A BRIEF HISTORY
Located in lower Manhattan, Little Italy is a pocket-neighborhood which has been home to thousands of Italian immigrants for over a century. Beginning in the late nineteenth century, “New Immigration,” was the third and most abundant wave of immigrants from Europe to America. Along with Slavs and Jews, Italians migrated to the United States in search for opportunity starting around 1880. Of this chain migration, Italians were the largest cultural group to make move, ushering a steady flow of three million immigrants between 1900 and 1915. By the year 1920, Italians made up ten percent of all foreign-born Americans.
WHY MIGRATE TO THE UNITED STATES? THE PUSH AND PULL FACTORS
WHY LIVE IN AN ETHNIC ENCLAVE?
Whether it be 1893 or 2017, migrating to an ethnic enclave has its benefits. When arriving in a new country, the transition will be tough for most people, as the culture will, typically, be very different. However, if the newcomer lives in or near an ethnic enclave it will be easier for them to connect with people similar to his or herself. Hence the process of chain migration. Immigrants will be able to find people who speak the same language, practice the same religion, cook the same foods, wear the same clothes, and so on. Another benefit of living amidst an ethnic enclave is that the immigrant will be surrounded by people who have made the same transition as them. This means they will find and receive guidance more easily, in regards to “fill[ing] out forms, obtain[ing] assistance from public and private agencies, and adapt[ing] to the culture of the receiving country.” (A Cultural Landscape: An Introduction to Human Geography, 236) Another advantage—arguably the most important—is the economic support people in ethnic enclaves receive. This includes loans, affordable housing, and employment opportunities. Without a doubt the benefits of migrating to an ethnic enclave are copious.
ELEMENTS OF THE LANDSCAPE
Decades ago, as newcomers arrived in Little Italy, they put their best efforts toward replicating their past home in a foreign setting. As a result of memory and experience, immigrants were able to leave their mark on the neighborhood by carrying over cultural signatures such as architecture, cuisine, and fashion. In Little Italy, today, most of the buildings standing are leftovers from the late nineteenth and early twentieth centuries—all modeling the epitome of Italian architecture. The buildings tower five to six stories tall, and are crowned with ornate cornices which add to the authentic feel. Apart from the cornices, other distinctive elements include gargoyles, stone and iron detailing, glass storefronts, and elaborate fire escapes. One building in particular which emphasizes the architecture is The Church of the Most Precious Blood. The Roman Catholic parish is the religious center for most locals, as Roman Catholicism is the dominant religion in the enclave. Another distinguishing factor of Little Italy is the cuisine. The neighborhood is home to more than forty authentic restaurants, bakeries and Italian markets, most of which are centered around Mulberry Street; however, others are tucked in the nooks and crannies. Places to eat include Pellegrino’s, Di Palo’s, Ferrara Bakery (one of the area’s oldest still-operating shops), and many more. However, apart from cuisine, Little Italy is known for their stellar jewelry and shoe stores. While most of the retail stores have assimilated to newer and more modern styles, they still market European apparel consistent to Italian styles today. These are just a few examples in which Little Italy differentiates itself from the bustling city of New York.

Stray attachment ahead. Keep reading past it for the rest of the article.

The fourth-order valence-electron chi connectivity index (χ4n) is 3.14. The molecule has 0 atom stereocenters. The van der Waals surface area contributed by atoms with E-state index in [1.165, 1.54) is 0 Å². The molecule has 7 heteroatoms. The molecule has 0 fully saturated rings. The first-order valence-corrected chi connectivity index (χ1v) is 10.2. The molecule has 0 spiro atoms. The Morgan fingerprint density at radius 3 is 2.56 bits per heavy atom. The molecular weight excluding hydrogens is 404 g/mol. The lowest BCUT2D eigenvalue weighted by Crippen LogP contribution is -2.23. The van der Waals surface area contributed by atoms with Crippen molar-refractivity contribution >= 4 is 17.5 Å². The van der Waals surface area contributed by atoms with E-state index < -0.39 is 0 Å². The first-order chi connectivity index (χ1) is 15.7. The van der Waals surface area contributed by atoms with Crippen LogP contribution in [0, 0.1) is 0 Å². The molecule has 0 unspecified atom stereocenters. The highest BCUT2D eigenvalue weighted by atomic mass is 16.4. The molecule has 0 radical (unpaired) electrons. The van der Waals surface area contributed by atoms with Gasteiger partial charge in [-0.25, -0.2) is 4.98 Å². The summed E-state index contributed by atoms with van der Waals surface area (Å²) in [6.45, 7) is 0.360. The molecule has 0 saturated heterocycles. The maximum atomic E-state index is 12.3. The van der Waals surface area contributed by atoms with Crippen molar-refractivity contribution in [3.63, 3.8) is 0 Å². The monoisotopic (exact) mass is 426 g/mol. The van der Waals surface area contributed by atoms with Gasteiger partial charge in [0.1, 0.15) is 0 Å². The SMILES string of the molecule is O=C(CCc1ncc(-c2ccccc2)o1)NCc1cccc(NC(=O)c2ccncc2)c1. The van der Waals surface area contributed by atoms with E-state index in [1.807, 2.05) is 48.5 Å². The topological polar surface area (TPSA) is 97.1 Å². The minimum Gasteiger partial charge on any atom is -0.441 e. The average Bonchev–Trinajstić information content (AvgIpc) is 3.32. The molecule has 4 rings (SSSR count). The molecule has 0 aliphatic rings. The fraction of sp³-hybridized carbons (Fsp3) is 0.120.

DWINDLING LITTLE ITALY
Although by the early twentieth century Little Italy was home to thousands of Italian-Americans, today the population is only a sliver of what it was. In 1950, 2,149 people living in Little Italy were Italian-born; however, by the year 2000, that number had shrunk to 44. Little Italy is, with no doubt, dwindling, and for many reasons. One reason is that both SoHo and Chinatown are invading its territory. SoHo is expanding from the west, while Chinatown is growing North. Even in the neighborhood’s center, Chinese advertisements have made their way into the streets as a reminder of Chinatown's looming presence. The second reason for the decline is that immigration from Italy has receded since the 1960s. Because less people are migrating to the enclave, mainly the older generations are left in the neighborhood. Lastly, because some of the families have prospered, they now feel the desire for more space—moving out of the city and into the suburbs. This is a process known as suburbanization.